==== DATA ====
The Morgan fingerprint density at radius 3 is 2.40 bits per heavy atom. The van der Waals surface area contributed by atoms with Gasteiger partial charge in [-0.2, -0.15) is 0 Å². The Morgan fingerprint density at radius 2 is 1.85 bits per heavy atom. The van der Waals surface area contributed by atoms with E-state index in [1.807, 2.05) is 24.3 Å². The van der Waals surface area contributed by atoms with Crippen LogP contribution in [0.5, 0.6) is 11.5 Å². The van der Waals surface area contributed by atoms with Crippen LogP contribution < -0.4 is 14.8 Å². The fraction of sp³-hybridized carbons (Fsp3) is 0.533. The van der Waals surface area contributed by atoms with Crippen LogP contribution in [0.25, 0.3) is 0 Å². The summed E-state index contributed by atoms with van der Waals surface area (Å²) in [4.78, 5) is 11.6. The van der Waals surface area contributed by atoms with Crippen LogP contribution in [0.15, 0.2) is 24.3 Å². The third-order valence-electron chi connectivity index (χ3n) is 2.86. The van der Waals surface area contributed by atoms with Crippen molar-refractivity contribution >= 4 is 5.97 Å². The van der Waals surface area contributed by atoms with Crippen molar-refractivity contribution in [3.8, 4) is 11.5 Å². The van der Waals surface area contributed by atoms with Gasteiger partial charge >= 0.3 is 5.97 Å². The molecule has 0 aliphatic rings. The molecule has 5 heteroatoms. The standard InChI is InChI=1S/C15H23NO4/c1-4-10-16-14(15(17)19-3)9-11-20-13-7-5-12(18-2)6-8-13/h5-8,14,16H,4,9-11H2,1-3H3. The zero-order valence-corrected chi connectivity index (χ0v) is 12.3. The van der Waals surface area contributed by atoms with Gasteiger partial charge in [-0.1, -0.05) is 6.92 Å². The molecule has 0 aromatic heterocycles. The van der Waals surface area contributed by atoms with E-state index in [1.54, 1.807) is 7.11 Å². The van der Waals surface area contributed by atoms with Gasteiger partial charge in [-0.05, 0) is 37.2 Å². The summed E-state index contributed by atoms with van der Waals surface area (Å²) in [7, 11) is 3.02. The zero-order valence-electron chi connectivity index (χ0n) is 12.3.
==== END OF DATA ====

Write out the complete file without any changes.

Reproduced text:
The Morgan fingerprint density at radius 3 is 2.40 bits per heavy atom. The van der Waals surface area contributed by atoms with Gasteiger partial charge in [-0.2, -0.15) is 0 Å². The Morgan fingerprint density at radius 2 is 1.85 bits per heavy atom. The van der Waals surface area contributed by atoms with E-state index in [1.807, 2.05) is 24.3 Å². The van der Waals surface area contributed by atoms with Crippen LogP contribution in [0.5, 0.6) is 11.5 Å². The van der Waals surface area contributed by atoms with Crippen LogP contribution < -0.4 is 14.8 Å². The fraction of sp³-hybridized carbons (Fsp3) is 0.533. The van der Waals surface area contributed by atoms with Crippen LogP contribution in [0.25, 0.3) is 0 Å². The summed E-state index contributed by atoms with van der Waals surface area (Å²) in [4.78, 5) is 11.6. The van der Waals surface area contributed by atoms with Crippen LogP contribution in [0.15, 0.2) is 24.3 Å². The third-order valence-electron chi connectivity index (χ3n) is 2.86. The van der Waals surface area contributed by atoms with Crippen molar-refractivity contribution >= 4 is 5.97 Å². The van der Waals surface area contributed by atoms with Crippen molar-refractivity contribution in [3.8, 4) is 11.5 Å². The van der Waals surface area contributed by atoms with Gasteiger partial charge >= 0.3 is 5.97 Å². The molecule has 0 aliphatic rings. The molecule has 5 heteroatoms. The standard InChI is InChI=1S/C15H23NO4/c1-4-10-16-14(15(17)19-3)9-11-20-13-7-5-12(18-2)6-8-13/h5-8,14,16H,4,9-11H2,1-3H3. The zero-order valence-corrected chi connectivity index (χ0v) is 12.3. The van der Waals surface area contributed by atoms with Gasteiger partial charge in [-0.1, -0.05) is 6.92 Å². The molecule has 0 aromatic heterocycles. The van der Waals surface area contributed by atoms with E-state index in [1.54, 1.807) is 7.11 Å². The van der Waals surface area contributed by atoms with Gasteiger partial charge in [-0.05, 0) is 37.2 Å². The summed E-state index contributed by atoms with van der Waals surface area (Å²) in [7, 11) is 3.02. The zero-order valence-electron chi connectivity index (χ0n) is 12.3.